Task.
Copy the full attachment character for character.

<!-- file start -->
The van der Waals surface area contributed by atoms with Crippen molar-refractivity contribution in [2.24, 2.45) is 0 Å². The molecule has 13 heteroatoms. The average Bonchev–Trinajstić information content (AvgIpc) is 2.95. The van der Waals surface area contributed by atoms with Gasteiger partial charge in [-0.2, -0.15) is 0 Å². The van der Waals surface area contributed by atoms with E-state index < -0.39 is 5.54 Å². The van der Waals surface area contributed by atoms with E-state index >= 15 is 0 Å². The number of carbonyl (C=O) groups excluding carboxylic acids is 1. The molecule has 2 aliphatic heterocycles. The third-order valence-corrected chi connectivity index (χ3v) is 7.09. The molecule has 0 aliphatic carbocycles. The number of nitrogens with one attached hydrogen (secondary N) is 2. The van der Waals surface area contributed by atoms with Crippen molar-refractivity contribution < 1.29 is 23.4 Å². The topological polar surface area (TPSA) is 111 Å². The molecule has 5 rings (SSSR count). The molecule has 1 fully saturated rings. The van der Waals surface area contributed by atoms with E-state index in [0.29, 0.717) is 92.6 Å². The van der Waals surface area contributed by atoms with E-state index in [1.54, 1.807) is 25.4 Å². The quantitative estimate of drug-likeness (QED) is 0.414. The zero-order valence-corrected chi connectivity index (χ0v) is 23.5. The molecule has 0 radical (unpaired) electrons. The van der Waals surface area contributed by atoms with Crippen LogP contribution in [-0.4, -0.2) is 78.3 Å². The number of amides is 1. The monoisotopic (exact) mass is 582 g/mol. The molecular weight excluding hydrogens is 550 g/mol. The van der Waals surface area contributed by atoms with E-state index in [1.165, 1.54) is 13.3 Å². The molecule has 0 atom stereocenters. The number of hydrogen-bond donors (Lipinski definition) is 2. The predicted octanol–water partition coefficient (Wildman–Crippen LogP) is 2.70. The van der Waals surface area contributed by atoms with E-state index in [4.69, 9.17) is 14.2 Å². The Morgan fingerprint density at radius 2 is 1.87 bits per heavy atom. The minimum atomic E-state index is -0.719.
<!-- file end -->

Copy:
The van der Waals surface area contributed by atoms with Crippen molar-refractivity contribution in [2.24, 2.45) is 0 Å². The molecule has 13 heteroatoms. The average Bonchev–Trinajstić information content (AvgIpc) is 2.95. The van der Waals surface area contributed by atoms with Gasteiger partial charge in [-0.2, -0.15) is 0 Å². The van der Waals surface area contributed by atoms with E-state index < -0.39 is 5.54 Å². The van der Waals surface area contributed by atoms with E-state index >= 15 is 0 Å². The number of carbonyl (C=O) groups excluding carboxylic acids is 1. The molecule has 2 aliphatic heterocycles. The third-order valence-corrected chi connectivity index (χ3v) is 7.09. The molecule has 0 aliphatic carbocycles. The number of nitrogens with one attached hydrogen (secondary N) is 2. The van der Waals surface area contributed by atoms with Crippen molar-refractivity contribution < 1.29 is 23.4 Å². The topological polar surface area (TPSA) is 111 Å². The molecule has 5 rings (SSSR count). The molecule has 1 fully saturated rings. The van der Waals surface area contributed by atoms with E-state index in [0.29, 0.717) is 92.6 Å². The van der Waals surface area contributed by atoms with E-state index in [1.54, 1.807) is 25.4 Å². The quantitative estimate of drug-likeness (QED) is 0.414. The zero-order valence-corrected chi connectivity index (χ0v) is 23.5. The molecule has 0 radical (unpaired) electrons. The van der Waals surface area contributed by atoms with Crippen LogP contribution in [-0.4, -0.2) is 78.3 Å². The number of amides is 1. The monoisotopic (exact) mass is 582 g/mol. The molecular weight excluding hydrogens is 550 g/mol. The van der Waals surface area contributed by atoms with E-state index in [1.165, 1.54) is 13.3 Å². The molecule has 0 atom stereocenters. The number of hydrogen-bond donors (Lipinski definition) is 2. The predicted octanol–water partition coefficient (Wildman–Crippen LogP) is 2.70. The van der Waals surface area contributed by atoms with E-state index in [4.69, 9.17) is 14.2 Å². The Morgan fingerprint density at radius 2 is 1.87 bits per heavy atom. The minimum atomic E-state index is -0.719.